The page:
Measuring an orienteer's performance: a method based on lower rank approximation of asymmetric matrices

Villers Gomez, Sofia (2015). Measuring an orienteer's performance: a method based on lower rank approximation of asymmetric matrices. PhD thesis The Open University.

DOI: https://doi.org/10.21954/ou.ro.0000f862

Abstract

The objective of this thesis is to develop a method that measures the performance of competitors in an orienteering course. The measures proposed will allow the comparison of the orienteer’s performance with other competitors running the same course, and with his/her performance in different courses.

This thesis presents two main contributions, the first one refers to an orienteer’s performance measure, and the second one relates to the lower rank approximation theory developed for this research. In the orienteering context, we developed a method that calculates a fitness measure and a navigational measure for each orienteer running a course. This differentiation between physical and navigational skills is an original approach to the orienteering performance analysis, and it allows a clear identification of areas that need improvement to achieve better times in an event. Based on the performance measures of orienteers participating in 100 events that took place in the UK between January 2013 and May 2014, we construct a course technical difficulty measure for green, blue and brown courses. This course difficulty allows the identification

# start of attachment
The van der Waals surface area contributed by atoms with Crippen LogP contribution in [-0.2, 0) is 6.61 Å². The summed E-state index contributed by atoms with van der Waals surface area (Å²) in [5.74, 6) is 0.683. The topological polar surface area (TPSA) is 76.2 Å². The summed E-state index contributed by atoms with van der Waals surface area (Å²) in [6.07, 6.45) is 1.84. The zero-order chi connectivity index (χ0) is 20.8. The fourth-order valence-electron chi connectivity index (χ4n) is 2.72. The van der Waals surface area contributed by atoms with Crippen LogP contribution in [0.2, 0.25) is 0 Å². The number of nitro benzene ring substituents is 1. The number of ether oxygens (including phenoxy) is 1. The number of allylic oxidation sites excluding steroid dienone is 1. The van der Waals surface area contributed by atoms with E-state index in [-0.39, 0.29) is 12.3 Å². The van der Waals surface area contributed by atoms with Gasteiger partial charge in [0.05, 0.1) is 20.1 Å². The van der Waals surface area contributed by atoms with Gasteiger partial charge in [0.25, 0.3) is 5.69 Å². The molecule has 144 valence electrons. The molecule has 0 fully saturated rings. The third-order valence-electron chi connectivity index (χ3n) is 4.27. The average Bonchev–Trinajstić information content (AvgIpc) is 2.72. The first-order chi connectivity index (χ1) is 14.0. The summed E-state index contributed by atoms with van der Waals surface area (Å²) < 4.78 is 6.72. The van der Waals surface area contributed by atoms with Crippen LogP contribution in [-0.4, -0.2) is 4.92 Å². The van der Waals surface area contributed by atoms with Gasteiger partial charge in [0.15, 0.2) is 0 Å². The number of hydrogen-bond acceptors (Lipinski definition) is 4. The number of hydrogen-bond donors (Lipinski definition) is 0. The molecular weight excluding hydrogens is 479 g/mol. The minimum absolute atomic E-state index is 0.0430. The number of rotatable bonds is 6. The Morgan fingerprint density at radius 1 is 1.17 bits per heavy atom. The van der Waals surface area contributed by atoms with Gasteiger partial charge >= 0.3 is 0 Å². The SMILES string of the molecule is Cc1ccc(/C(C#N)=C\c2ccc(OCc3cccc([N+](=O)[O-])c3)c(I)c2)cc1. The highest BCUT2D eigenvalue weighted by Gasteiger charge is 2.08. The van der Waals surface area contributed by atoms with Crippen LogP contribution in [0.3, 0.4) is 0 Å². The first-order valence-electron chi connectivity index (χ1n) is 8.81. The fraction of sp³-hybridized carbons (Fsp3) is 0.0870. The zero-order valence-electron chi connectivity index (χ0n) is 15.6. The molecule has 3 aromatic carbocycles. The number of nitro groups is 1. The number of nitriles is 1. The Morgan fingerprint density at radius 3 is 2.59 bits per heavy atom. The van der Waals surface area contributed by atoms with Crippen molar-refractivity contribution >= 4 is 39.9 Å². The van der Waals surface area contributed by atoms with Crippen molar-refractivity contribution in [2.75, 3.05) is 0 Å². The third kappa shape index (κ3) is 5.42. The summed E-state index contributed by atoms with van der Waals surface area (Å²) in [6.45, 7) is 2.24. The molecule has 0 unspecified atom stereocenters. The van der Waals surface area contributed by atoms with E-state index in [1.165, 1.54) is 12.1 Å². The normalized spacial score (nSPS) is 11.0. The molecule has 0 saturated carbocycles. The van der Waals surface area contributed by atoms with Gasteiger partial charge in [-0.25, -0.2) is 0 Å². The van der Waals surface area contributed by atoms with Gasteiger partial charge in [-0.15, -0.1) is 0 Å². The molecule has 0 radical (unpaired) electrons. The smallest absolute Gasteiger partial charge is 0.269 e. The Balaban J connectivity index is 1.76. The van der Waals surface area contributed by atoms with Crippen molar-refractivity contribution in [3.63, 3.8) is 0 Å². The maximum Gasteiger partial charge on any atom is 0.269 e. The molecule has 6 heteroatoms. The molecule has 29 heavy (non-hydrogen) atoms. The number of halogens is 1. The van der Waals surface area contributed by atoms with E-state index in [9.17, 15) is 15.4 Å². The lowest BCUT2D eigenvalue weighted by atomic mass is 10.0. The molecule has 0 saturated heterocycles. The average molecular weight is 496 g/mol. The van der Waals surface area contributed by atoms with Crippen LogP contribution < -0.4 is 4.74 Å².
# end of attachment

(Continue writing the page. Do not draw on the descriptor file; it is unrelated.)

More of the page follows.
of easy and hard courses.

On the statistical theory context, this thesis presents a robust and asymmetric lower rank approximation algorithm to reduce matrices with asymmetric outliers into two vectors. This algorithm was based on the robust lower rank approximation algorithm proposed by Maronna and Yohai (2008). This thesis presents two original modifications to this algorithm, which produces better estimates when the data has asymmetric outliers. Those modifications are the definition of an asymmetric objective function, and the use of a robust scale parameter that is updated at each iteration. The proposed modification to the scale parameter caused that the estimates do not depend anymore on initial values and the value reached by the loss function is most of the time better than the point reached without the modification. We also show that this methodology can be applied in contexts other than orienteering.

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